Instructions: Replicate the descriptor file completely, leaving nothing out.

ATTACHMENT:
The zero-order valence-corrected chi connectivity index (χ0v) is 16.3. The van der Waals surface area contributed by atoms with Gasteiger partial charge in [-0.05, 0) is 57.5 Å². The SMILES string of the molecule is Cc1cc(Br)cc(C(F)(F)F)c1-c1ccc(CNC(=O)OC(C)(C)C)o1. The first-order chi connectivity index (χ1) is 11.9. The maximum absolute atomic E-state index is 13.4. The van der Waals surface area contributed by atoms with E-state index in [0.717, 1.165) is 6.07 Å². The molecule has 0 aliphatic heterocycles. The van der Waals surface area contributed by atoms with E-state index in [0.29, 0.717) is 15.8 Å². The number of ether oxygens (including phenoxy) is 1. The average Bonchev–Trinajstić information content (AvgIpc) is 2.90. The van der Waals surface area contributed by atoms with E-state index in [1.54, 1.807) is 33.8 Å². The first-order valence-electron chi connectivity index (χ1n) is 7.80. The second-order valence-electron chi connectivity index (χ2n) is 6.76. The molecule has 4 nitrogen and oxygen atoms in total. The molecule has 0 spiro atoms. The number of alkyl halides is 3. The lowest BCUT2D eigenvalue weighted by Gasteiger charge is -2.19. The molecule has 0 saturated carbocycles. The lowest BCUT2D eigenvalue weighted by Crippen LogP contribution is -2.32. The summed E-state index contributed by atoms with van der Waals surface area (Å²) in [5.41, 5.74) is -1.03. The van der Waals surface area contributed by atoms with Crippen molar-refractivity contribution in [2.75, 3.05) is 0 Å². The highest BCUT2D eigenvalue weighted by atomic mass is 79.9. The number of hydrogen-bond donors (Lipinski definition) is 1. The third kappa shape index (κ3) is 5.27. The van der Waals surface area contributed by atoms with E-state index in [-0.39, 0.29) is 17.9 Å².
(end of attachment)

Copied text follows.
The zero-order valence-corrected chi connectivity index (χ0v) is 16.3. The van der Waals surface area contributed by atoms with Gasteiger partial charge in [-0.05, 0) is 57.5 Å². The SMILES string of the molecule is Cc1cc(Br)cc(C(F)(F)F)c1-c1ccc(CNC(=O)OC(C)(C)C)o1. The first-order chi connectivity index (χ1) is 11.9. The maximum absolute atomic E-state index is 13.4. The van der Waals surface area contributed by atoms with E-state index in [0.717, 1.165) is 6.07 Å². The molecule has 0 aliphatic heterocycles. The van der Waals surface area contributed by atoms with E-state index in [0.29, 0.717) is 15.8 Å². The number of ether oxygens (including phenoxy) is 1. The average Bonchev–Trinajstić information content (AvgIpc) is 2.90. The van der Waals surface area contributed by atoms with E-state index in [1.54, 1.807) is 33.8 Å². The first-order valence-electron chi connectivity index (χ1n) is 7.80. The second-order valence-electron chi connectivity index (χ2n) is 6.76. The molecule has 4 nitrogen and oxygen atoms in total. The molecule has 0 spiro atoms. The number of alkyl halides is 3. The lowest BCUT2D eigenvalue weighted by Gasteiger charge is -2.19. The molecule has 0 saturated carbocycles. The lowest BCUT2D eigenvalue weighted by Crippen LogP contribution is -2.32. The summed E-state index contributed by atoms with van der Waals surface area (Å²) in [5.41, 5.74) is -1.03. The van der Waals surface area contributed by atoms with Crippen molar-refractivity contribution in [2.75, 3.05) is 0 Å². The highest BCUT2D eigenvalue weighted by atomic mass is 79.9. The number of hydrogen-bond donors (Lipinski definition) is 1. The third kappa shape index (κ3) is 5.27. The van der Waals surface area contributed by atoms with E-state index in [-0.39, 0.29) is 17.9 Å².